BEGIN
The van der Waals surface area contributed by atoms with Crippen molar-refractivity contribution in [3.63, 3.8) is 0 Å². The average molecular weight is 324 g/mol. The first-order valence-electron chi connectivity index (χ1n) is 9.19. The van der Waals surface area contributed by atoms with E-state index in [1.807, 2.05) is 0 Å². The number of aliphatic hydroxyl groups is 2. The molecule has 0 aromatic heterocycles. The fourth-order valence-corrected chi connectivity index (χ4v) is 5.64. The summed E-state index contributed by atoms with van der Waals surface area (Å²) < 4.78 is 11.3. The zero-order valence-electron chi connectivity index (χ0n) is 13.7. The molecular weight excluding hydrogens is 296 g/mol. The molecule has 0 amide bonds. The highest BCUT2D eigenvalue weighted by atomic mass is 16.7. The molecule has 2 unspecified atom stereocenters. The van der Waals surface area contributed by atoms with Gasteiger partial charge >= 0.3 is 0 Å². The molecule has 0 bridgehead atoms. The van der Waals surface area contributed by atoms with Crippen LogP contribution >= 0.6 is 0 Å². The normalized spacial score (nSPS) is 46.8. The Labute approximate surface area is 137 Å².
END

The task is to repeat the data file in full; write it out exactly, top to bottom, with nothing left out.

The van der Waals surface area contributed by atoms with Crippen molar-refractivity contribution in [3.63, 3.8) is 0 Å². The average molecular weight is 324 g/mol. The first-order valence-electron chi connectivity index (χ1n) is 9.19. The van der Waals surface area contributed by atoms with E-state index in [1.807, 2.05) is 0 Å². The number of aliphatic hydroxyl groups is 2. The molecule has 0 aromatic heterocycles. The fourth-order valence-corrected chi connectivity index (χ4v) is 5.64. The summed E-state index contributed by atoms with van der Waals surface area (Å²) < 4.78 is 11.3. The zero-order valence-electron chi connectivity index (χ0n) is 13.7. The molecular weight excluding hydrogens is 296 g/mol. The molecule has 0 amide bonds. The highest BCUT2D eigenvalue weighted by atomic mass is 16.7. The molecule has 2 unspecified atom stereocenters. The van der Waals surface area contributed by atoms with Gasteiger partial charge >= 0.3 is 0 Å². The molecule has 0 bridgehead atoms. The van der Waals surface area contributed by atoms with Crippen LogP contribution >= 0.6 is 0 Å². The normalized spacial score (nSPS) is 46.8. The Labute approximate surface area is 137 Å².